It’s a smart move. Not only do you get to experience Canadian culture, but it can set you up for a post-graduation work visa, and eventually permanent residence in Canada.
Even if permanent residence is not your current goal, after studying here, you may wish to stay indefinitely.
However, the student permit rules have changed recently and I’ve summarized the key aspects below.
Note that a study permit is only required for a program over 6 months in length. However, it’s a good idea to get a study permit no matter the length of the program, in case you want to continue studying while you’re here beyond the six month period.
You have to study while you’re here
Previously, you could get a study permit but not necessarily follow through with your study plan.
Now, you have to remain enrolled in your school and make reasonable progress towards completing your study program. CIC will get information on your status from your educational institution, so they will know what you are up to.
If you don’t remain enrolled (and progress – very important – you can’t linger in a program), you might be removed from Canada. Not good. So if you come here to study, do just that.
You can only attend certain educational institutions
CIC rules on which institutions you could – and could not – attend have changed over the years.
Now, you must only attend a designated learning institution. Note that this applies only to post-secondary education. Elementary and high schools are all acceptable.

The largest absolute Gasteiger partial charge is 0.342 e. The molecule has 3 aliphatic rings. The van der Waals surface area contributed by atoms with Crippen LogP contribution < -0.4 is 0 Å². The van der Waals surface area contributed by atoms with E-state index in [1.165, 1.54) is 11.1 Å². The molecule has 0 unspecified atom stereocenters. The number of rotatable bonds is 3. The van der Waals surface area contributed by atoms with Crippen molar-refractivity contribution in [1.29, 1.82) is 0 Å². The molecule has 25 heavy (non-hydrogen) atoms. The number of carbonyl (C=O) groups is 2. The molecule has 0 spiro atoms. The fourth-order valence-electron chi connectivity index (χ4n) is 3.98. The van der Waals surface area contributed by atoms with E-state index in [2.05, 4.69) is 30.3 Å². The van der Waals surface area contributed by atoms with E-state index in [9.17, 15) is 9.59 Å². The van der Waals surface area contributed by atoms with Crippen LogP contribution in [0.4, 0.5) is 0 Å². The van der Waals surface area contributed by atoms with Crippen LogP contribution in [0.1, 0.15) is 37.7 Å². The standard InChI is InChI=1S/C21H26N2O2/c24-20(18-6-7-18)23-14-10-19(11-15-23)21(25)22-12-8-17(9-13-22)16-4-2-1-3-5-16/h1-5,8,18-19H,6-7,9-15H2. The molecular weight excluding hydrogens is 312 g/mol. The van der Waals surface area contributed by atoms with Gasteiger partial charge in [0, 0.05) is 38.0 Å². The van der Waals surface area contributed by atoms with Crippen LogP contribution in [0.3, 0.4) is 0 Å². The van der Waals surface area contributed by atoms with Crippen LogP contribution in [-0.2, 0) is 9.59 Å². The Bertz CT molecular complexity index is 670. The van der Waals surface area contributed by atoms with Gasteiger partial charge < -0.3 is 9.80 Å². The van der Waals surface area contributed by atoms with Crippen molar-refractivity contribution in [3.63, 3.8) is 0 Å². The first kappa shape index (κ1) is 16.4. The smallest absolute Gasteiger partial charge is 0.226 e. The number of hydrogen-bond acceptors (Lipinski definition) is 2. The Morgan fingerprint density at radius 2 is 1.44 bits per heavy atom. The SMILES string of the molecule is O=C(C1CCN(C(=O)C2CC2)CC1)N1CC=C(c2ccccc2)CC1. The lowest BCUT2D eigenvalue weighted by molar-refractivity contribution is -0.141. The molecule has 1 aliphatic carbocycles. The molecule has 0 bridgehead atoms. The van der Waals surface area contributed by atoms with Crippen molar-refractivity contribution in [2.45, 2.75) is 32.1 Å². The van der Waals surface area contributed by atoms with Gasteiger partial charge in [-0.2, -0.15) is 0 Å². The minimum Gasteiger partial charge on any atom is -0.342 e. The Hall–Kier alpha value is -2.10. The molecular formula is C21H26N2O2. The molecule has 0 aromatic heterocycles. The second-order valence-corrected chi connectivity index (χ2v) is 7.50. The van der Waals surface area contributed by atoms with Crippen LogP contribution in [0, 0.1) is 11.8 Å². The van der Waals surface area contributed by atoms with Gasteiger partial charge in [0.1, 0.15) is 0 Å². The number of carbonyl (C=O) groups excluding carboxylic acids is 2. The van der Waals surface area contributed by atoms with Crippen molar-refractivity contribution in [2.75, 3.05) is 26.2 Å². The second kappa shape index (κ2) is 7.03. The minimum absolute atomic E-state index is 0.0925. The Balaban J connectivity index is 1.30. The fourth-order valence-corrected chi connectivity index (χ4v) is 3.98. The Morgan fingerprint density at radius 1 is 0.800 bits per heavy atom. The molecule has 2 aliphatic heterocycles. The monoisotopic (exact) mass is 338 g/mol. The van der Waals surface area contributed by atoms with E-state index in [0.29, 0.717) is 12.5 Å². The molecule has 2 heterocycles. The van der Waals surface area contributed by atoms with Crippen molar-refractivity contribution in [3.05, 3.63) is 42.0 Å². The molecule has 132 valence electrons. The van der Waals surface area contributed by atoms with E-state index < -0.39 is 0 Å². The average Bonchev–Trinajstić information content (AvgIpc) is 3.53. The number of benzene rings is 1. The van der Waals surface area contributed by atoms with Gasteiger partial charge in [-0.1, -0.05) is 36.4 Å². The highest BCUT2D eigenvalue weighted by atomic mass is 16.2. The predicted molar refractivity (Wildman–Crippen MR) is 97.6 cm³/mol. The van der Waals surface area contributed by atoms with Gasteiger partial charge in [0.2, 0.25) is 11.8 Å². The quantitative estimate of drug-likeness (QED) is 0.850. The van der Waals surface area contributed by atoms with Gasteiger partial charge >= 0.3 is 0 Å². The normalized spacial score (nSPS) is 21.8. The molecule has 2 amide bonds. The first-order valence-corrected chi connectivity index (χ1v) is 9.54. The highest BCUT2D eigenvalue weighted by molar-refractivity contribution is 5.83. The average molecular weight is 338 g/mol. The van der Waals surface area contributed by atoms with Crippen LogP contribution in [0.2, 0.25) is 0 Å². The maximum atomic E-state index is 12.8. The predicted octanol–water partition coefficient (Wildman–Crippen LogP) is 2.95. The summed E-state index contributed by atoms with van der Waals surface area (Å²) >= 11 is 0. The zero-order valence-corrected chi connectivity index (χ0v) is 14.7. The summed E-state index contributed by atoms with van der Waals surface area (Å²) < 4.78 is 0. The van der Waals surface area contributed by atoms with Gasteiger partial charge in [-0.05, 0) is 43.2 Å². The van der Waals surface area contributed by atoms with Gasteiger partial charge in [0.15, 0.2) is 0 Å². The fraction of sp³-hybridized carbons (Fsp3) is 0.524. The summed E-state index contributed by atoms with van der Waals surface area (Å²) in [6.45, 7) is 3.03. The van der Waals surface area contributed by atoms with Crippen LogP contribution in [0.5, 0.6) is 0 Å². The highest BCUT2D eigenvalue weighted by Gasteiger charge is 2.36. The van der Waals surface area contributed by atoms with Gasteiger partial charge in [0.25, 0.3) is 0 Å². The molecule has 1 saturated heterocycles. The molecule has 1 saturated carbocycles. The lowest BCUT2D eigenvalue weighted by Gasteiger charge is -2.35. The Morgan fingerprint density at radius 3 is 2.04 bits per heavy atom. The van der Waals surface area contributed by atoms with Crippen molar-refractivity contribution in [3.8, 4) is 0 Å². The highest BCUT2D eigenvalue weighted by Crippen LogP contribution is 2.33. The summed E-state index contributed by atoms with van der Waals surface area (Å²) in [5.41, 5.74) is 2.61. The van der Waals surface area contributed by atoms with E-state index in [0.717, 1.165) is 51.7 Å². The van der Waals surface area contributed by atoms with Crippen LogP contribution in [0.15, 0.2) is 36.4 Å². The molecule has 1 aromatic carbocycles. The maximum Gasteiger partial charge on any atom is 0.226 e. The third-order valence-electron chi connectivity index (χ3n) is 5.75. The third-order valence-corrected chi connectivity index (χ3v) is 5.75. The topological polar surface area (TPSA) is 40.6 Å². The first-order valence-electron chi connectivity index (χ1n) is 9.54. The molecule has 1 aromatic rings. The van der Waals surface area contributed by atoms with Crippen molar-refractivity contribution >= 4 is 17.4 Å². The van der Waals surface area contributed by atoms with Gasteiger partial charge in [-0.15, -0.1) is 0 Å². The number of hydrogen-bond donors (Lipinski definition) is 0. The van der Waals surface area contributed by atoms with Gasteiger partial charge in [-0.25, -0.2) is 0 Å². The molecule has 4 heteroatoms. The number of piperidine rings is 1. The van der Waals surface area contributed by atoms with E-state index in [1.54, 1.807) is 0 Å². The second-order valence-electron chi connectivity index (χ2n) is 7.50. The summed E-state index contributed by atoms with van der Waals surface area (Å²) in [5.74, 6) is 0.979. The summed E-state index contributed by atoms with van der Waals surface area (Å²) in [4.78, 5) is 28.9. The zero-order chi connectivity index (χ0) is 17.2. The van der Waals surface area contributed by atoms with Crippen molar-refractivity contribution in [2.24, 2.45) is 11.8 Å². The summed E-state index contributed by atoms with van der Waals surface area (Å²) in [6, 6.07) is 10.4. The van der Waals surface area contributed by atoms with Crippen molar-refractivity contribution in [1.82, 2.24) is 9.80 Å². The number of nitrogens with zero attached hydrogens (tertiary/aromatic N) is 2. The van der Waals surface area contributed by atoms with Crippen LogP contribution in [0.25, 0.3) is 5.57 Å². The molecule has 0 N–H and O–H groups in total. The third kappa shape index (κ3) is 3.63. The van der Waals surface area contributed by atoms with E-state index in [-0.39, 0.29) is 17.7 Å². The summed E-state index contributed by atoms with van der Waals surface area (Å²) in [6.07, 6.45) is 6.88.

You’ll need the number of you college or university in order to apply – you’ll find in the link in the previous paragraph.
You have to pay your way and be healthy
This rule hasn’t changed: you have to show you (or your parents) have enough money to cover tuition fees, living expenses while you’re here, and travel expenses to get back to your country of origin.
If you’re from certain countries (or you’ve lived or traveled in certain countries) for 6 months or more, you might need a medical as well. Click here for the list of countries where a medical might be needed.
You can now work off campus
This is a big change. You can work off campus without a work permit for 20 hours per week during classes, and full-time when school breaks. If you’re studying English (or French) as a second language, then you won’t be able to work off campus. You would need a work permit in order to work in Canada.
You can work in a co-op / internship program
Co-op or internship programs are fine, so long as they are an essential part of your training program. However, you do need a co-op work permit (apart from your study permit) to participate.
Studying English (or French) as a second language won’t let you work in a co-op or internship.
You might be able to apply for a study permit from within Canada
Certain individuals can apply for a work permit from within Canada, including:
- Minor children studying at an elementary, middle or high school
- Exchange students and some visiting students
- Students who completed a short course that is a condition for acceptance at a designated learning institution